Which theorems for finite limits remain true for infinite limits? The algebra of limits follows. What are the other properties and theorems that follow? How to check? On which theorems should I check?


closed as unclear what you're asking by Lord Shark the Unknown, Brevan Ellefsen, Alex Ortiz, Morgan Rodgers, Mark Bennet Aug 23 '17 at 20:43

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  • $\begingroup$ A lot of things. You just have to take care in defining what a limit at infinity means. A common real analysis definition is that, given $\epsilon > 0$, $\exists N\in\mathbb{N}: |a_n-a|<\epsilon\, $ for all $n \ge N$. There are nicer ways to rigorously define this, such as One-Point Compactification for both real and complex numbers, but since you clearly have little introduction to this topic that's probably a bit beyond what you should worry about for now. $\endgroup$ – Brevan Ellefsen Aug 23 '17 at 16:30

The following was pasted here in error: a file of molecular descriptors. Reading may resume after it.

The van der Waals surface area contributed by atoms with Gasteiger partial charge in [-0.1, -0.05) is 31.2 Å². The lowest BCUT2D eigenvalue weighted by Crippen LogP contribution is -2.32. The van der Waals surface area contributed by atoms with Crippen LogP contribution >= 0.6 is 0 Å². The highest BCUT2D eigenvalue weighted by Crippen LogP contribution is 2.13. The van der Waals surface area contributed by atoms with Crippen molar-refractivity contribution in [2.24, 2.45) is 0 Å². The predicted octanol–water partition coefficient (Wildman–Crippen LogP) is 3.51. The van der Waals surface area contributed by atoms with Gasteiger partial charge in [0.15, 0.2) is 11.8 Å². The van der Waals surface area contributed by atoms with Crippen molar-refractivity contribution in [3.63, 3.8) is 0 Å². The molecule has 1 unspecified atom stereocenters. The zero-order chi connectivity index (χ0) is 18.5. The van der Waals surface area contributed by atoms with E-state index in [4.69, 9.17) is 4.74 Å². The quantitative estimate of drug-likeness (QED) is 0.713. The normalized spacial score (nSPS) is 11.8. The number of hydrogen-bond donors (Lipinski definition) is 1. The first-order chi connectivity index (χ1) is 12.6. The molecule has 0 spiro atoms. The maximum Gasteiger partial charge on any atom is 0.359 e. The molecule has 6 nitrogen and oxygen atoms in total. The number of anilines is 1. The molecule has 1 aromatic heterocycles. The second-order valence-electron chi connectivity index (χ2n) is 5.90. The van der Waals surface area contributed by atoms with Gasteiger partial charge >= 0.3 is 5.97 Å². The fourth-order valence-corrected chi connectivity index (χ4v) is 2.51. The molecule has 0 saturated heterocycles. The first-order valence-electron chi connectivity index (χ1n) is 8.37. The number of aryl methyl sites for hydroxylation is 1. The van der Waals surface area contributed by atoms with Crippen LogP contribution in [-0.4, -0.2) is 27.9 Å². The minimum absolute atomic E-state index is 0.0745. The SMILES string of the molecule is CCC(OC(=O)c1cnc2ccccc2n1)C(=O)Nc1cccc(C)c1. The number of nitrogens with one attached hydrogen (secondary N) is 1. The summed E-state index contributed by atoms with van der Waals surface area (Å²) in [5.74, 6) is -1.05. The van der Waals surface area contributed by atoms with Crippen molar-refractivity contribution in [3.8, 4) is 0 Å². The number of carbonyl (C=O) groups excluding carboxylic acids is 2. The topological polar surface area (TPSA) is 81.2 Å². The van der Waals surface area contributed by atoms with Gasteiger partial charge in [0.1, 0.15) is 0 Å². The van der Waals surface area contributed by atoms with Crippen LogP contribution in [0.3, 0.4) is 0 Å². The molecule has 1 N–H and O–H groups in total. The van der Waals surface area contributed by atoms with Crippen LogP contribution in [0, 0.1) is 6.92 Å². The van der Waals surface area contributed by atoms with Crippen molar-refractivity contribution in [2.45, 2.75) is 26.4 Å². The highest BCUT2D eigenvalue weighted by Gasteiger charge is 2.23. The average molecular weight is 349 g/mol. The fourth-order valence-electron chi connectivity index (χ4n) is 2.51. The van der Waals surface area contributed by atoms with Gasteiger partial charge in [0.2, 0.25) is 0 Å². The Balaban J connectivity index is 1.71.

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    $\begingroup$ Unclear. What means "infinite limits"? Limits with variable $\to\infty$ or limits with function $\to\infty$? $\endgroup$ – Martín-Blas Pérez Pinilla Aug 23 '17 at 17:00
  • $\begingroup$ Obviously. With functions $\endgroup$ – user421114 Aug 23 '17 at 17:10
  • $\begingroup$ @Mathhacker is this a good example. $\endgroup$ – hamam_Abdallah Aug 23 '17 at 21:43

If, near $x=a $,

$$f (x)<g (x) $$ then $$\lim_af (x)\le \lim_ag (x) $$

  • $\begingroup$ Really? What if $f \to 0$ and $g \to \infty$? $\endgroup$ – Hans Lundmark Aug 23 '17 at 19:21
  • $\begingroup$ @HansLundmark Thnx. I edited new. $\endgroup$ – hamam_Abdallah Aug 23 '17 at 21:42